The Presidential Panel investigating the January 28, 1986 Challenger explosion determined that the loss of the Challenger was caused by destruction of seals (O-rings) that are intended to prevent hot gases from leaking through the joints between segments of the Solid Rocket Motor during propellant burn. The Commission recommended a number of corrective actions beyond the O-ring joint redesign.
One element that had exhibited distress in post-flight examinations and was evaluated for redesign was the solid rocket motor nozzle liner. Thermostructural analysis of the nozzle liner is a complex engineering problem because the unique, advanced composite material decomposes internally and ablates at the hot surface that is exposed to the pressures, velocities, chemistry, and extreme temperatures (approaching 4500 ºF) of the rocket motor exhaust flow stream.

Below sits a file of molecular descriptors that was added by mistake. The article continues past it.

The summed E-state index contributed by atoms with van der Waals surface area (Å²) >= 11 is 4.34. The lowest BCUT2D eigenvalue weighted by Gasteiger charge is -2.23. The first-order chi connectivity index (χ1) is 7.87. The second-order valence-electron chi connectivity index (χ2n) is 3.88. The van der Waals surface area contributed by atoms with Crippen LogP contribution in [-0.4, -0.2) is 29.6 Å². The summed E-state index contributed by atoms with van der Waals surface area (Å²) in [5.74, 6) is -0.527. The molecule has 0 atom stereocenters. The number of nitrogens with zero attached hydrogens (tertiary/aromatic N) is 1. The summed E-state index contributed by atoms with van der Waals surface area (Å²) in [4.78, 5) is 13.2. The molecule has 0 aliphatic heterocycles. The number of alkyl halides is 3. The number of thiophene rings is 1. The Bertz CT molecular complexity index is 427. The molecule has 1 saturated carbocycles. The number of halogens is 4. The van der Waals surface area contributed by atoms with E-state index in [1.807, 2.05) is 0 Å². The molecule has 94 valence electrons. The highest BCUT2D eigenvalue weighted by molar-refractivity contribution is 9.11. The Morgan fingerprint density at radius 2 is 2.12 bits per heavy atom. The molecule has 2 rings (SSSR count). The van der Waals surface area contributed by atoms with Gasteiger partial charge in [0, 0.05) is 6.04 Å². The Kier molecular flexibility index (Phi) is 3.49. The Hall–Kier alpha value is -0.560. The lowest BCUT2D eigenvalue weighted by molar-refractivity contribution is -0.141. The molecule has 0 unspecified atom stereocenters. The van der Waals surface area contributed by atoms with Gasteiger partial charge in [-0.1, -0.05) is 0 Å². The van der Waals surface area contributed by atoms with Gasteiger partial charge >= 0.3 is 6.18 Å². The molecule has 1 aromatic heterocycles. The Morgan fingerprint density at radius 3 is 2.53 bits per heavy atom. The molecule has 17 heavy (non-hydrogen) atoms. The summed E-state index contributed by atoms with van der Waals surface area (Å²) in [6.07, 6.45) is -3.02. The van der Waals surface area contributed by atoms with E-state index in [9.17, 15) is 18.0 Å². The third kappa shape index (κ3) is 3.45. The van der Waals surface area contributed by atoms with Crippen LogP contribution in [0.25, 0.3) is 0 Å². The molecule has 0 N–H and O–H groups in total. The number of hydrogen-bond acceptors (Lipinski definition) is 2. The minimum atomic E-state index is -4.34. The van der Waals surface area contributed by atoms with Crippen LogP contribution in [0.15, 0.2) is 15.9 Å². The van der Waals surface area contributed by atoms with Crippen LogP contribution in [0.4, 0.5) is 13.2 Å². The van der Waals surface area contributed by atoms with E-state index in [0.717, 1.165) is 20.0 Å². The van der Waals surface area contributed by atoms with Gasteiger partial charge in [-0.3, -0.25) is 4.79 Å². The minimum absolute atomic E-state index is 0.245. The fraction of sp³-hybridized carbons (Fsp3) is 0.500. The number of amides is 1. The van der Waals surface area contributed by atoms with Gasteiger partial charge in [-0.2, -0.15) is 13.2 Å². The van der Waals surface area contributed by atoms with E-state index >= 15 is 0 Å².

The internal temperatures, stresses, and failure modes of the liner under these extreme conditions of space flight launches needed to be better understood. Exponent engineers developed a finite element code named “FANTASTIC” (Failure Analysis Nonlinear Thermal and Structural Integrated Code) to perform coupled structural and thermal analysis of a three-dimensional anisotropic inelastic material system that changes loading, dimensions, and material properties with time. The code became a valuable tool for assessing the integrity of the rocket motor nozzle composite material design as well as other structural elements.